Forms at Work: New Formalist Approaches in Literary Studies
Justus Liebig University Giessen, November 19-21, 2018
“Forms are at work everywhere,” writes Caroline Levine in her literary-theoretical proposal to apply formalist analysis to both literary texts and “social arrangements” (2015: 2). It also seems that work on form – that is, new formalist approaches within literary and cultural studies – has become increasingly ubiquitous in recent years. In a review published in the March 2007 issue of PMLA entitled “What is New Formalism?,” Marjorie Levinson describes new formalism as a movement of “rededication” that “seeks not only to reinstate the problematic of form […] but also to generate commitment to and community around the idea of form” (561). Contributions (and contestations in reaction) to this movement are diverse and can by no means be lumped into uniform frameworks.
What virtually all contributors to as well as critics of the movement have in common, however, is the conviction that formal analysis must move beyond traditional formalist and narratological approaches that either disregard or oversimplify the socio-political dimensions of a text. New formalisms are largely dedicated to what Greta Olson and Sarah Copland have called a “desire to politicise narratological and formal analysis while retaining the form specificity that has been a feature of narratology” (2016: 207). One obvious and repeated question poised within the context of this discourse is: How new are these approaches in the first place? After all, contextual and cultural approaches to narratology have been delineated and debated for decades (Chatman 1990, Nünning 1999). And Marxist literary criticism arguably offers the longest and richest tradition in interrogating “the ideology of form” (see Jameson 1981).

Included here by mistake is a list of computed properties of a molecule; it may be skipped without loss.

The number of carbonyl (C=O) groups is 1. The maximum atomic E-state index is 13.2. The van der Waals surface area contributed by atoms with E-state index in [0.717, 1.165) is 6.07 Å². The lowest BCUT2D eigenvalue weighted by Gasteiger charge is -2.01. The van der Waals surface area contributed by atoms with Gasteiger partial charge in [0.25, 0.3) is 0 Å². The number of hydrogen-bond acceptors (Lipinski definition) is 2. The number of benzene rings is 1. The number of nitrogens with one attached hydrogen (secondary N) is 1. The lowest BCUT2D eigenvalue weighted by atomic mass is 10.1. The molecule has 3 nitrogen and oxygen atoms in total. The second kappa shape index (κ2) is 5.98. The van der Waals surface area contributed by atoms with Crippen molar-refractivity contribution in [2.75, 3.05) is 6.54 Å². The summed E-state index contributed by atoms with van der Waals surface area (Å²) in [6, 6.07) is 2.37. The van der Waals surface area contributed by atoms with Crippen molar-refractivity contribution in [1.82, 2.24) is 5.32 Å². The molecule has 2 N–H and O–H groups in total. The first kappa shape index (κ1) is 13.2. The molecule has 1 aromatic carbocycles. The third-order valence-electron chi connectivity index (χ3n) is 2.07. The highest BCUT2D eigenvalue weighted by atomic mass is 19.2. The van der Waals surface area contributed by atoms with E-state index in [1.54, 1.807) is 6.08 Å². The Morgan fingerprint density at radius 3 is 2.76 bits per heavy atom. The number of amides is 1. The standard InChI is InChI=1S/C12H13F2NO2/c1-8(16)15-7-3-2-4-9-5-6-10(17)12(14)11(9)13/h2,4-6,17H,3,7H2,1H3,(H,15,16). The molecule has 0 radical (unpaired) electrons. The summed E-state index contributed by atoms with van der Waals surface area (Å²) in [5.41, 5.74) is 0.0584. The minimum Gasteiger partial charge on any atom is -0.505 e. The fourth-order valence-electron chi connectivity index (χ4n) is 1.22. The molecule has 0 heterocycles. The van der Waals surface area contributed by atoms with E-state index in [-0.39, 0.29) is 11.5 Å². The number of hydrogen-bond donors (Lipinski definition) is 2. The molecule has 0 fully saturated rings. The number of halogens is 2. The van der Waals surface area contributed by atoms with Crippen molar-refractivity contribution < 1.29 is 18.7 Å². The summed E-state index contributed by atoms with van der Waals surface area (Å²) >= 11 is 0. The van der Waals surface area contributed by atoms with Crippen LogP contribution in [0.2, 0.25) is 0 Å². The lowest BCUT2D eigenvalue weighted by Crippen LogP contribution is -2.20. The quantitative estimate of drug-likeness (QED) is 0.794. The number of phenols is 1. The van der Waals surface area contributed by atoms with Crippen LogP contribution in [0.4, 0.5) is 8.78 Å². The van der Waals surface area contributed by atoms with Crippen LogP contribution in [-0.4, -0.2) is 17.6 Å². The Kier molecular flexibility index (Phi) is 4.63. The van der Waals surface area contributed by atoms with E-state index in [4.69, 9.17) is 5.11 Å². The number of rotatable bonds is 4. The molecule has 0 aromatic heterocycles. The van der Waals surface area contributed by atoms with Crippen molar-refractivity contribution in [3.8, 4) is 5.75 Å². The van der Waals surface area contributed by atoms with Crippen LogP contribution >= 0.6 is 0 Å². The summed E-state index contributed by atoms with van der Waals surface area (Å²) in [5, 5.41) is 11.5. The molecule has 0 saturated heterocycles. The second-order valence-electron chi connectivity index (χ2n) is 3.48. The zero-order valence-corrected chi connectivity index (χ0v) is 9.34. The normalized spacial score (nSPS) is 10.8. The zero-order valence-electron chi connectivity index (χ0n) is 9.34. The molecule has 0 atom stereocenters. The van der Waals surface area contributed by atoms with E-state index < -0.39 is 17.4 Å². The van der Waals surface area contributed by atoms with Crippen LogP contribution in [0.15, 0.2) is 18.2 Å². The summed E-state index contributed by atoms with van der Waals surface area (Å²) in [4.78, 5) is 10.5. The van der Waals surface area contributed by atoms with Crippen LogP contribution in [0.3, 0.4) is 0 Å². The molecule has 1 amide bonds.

This international graduate conference is intended to explore what methods, concepts, and theoretical frameworks we as scholars of literary and cultural studies find productive and convincing within the contexts of our own formal analyses. It will provide a forum for discussing how forms “constrain,” “differ,” “overlap and intersect,” “travel,” and “do political work in particular historical contexts,” to borrow from Levine’s outline of “five influential ideas about how forms work” (2015: 4-5). The International PhD Programme “Literary and Cultural Studies” (IPP) invites contributions that demonstrate and/or critically engage with the application of new formalist approaches to the analysis of literary and cultural texts. We welcome proposals from early career researchers as well as experienced scholars who read form in terms of its socio-political dimensions, engage with new formalist methods of interpretation, or contest new formalism in favor of preexisting or alternative traditions and methods. In order to establish a common reference point for discussion, we strongly encourage attendees to have read and/or address Levine’s Forms in their papers. The organizers plan to publish a conceptual volume with contributions from conference participants following the event.